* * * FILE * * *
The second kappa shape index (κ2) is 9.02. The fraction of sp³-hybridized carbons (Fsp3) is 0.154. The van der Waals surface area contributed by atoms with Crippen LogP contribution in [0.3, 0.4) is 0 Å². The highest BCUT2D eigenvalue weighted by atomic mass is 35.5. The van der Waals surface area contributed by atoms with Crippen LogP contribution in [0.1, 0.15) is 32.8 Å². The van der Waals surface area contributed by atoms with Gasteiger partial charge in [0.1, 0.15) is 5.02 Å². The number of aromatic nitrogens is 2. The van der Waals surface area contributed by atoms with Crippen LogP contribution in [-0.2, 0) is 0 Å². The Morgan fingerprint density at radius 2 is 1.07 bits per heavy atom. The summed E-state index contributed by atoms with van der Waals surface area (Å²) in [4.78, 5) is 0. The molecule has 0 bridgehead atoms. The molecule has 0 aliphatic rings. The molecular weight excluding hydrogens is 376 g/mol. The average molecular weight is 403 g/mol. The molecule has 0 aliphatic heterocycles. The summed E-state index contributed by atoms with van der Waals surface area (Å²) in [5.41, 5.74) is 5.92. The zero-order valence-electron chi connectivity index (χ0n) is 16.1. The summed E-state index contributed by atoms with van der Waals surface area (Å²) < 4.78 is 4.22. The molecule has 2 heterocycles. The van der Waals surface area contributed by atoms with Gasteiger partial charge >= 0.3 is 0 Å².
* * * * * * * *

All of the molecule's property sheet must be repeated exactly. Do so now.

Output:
The second kappa shape index (κ2) is 9.02. The fraction of sp³-hybridized carbons (Fsp3) is 0.154. The van der Waals surface area contributed by atoms with Crippen LogP contribution in [0.3, 0.4) is 0 Å². The highest BCUT2D eigenvalue weighted by atomic mass is 35.5. The van der Waals surface area contributed by atoms with Crippen LogP contribution in [0.1, 0.15) is 32.8 Å². The van der Waals surface area contributed by atoms with Gasteiger partial charge in [0.1, 0.15) is 5.02 Å². The number of aromatic nitrogens is 2. The van der Waals surface area contributed by atoms with Crippen LogP contribution in [-0.2, 0) is 0 Å². The Morgan fingerprint density at radius 2 is 1.07 bits per heavy atom. The summed E-state index contributed by atoms with van der Waals surface area (Å²) in [4.78, 5) is 0. The molecule has 0 bridgehead atoms. The molecule has 0 aliphatic rings. The molecular weight excluding hydrogens is 376 g/mol. The average molecular weight is 403 g/mol. The molecule has 0 aliphatic heterocycles. The summed E-state index contributed by atoms with van der Waals surface area (Å²) in [5.41, 5.74) is 5.92. The zero-order valence-electron chi connectivity index (χ0n) is 16.1. The summed E-state index contributed by atoms with van der Waals surface area (Å²) < 4.78 is 4.22. The molecule has 2 heterocycles. The van der Waals surface area contributed by atoms with Gasteiger partial charge >= 0.3 is 0 Å².